FILE - In this Sept. 23, 2020, file photo, Kentucky Gov. Andy Beshear speaks at the Kentucky State Capitol in Frankfort, Ky. Gov. Andy Beshear proposed an infusion of aid into Kentucky's coronavirus-battered economy on Thursday evening, Jan. 7, 2021, announcing an ambitious budget plan that includes down-payments on his long-running goals of raising salaries for teachers and boosting public education funding.(AP Photo/Timothy D. Easley, File)

FRANKFORT, Ky. (AP) — Gov. Andy Beshear proposed an infusion of aid into Kentucky's coronavirus-battered economy on Thursday evening, announcing an ambitious budget plan that includes down-payments on his long-running goals of raising salaries for teachers and boosting public education funding.

The Democratic governor, delivering his annual State of the Commonwealth address, also called for pay raises for state employees, full funding for Medicaid, more staffing to combat child abuse and increased funding for the state's beleaguered unemployment insurance system.

Beshear's plan is likely to face headwinds with Republicans fully controlling the legislature, but it lays out his view of the state's urgent needs. In urging bipartisan cooperation, the governor said: “Every moment in this short session we spend fighting is a loss for our Kentucky families."

“The shock of COVID-19 has brought on our current transformational period, and how we lead in the next year will dictate whether Kentucky simply recovers back to the old normal or, instead, takes its place among the most productive and innovative states in the union," he said.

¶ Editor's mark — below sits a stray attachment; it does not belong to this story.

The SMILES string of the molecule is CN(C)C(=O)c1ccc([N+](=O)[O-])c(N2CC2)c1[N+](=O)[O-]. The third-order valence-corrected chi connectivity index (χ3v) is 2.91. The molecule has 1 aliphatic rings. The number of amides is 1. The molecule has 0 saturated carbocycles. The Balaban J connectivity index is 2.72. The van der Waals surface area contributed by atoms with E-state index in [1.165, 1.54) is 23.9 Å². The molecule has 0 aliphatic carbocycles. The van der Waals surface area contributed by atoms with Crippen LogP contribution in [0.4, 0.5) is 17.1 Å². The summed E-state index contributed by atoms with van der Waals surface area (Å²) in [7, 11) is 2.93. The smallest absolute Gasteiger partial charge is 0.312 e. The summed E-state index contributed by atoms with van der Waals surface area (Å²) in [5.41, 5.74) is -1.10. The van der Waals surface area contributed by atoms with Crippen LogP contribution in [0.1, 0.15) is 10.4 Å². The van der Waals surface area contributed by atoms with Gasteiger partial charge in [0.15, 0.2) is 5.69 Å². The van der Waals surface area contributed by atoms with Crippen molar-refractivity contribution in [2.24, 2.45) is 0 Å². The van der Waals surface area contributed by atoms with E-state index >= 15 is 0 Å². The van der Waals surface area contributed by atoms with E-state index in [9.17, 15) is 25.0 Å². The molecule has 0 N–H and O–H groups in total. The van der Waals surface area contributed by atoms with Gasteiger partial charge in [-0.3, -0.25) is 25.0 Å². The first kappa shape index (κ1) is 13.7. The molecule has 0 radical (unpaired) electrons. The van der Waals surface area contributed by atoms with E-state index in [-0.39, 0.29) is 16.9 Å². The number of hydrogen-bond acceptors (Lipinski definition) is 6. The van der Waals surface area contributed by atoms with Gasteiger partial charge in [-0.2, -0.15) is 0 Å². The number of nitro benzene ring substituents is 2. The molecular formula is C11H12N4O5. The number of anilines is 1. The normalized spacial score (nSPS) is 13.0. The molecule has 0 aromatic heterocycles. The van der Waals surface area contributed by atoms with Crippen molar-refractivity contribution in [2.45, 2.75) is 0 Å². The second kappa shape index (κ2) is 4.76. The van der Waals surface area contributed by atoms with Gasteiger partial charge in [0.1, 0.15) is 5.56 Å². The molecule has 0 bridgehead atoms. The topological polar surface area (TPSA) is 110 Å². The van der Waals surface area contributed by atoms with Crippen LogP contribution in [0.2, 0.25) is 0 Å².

Republican lawmakers, with veto-proof majorities, will reshape the budget to their liking.

After Beshear’s speech, House Speaker David Osborne predicted legislators and the governor will find common ground but added that the legislature's ultimate product will include “stark differences.” The state’s reliance on federal assistance to help weather the COVID crisis necessitates a cautious approach, Senate President Robert Stivers said.

“I think that you will see us take a very, very conservative approach," Osborne said on Kentucky Educational Television. “And we’ll still have a very lean budget going forward.”

With COVID-19 still raging early in the vaccine rollout, Beshear urged the GOP-led legislature to quickly pass a separate virus relief bill. It includes $220 million in aid for small businesses, $20 million for non-profit organizations and $100.9 million to help repay a federal loan that kept the state's unemployment insurance program afloat.

“This represents the single largest relief fund of its kind in generations, and it cannot wait," the governor said, his speech delivered virtually because of the pandemic.

In a separate response to the pandemic hardships, Beshear said he will allocate $48 million of federal virus aid to help some of Kentucky's unemployed workers. Each eligible person will receive $1,000. The aid will go to jobless Kentuckians who have waited more than two months for benefits. It also applies to people who missed out on supplemental jobless benefits last year.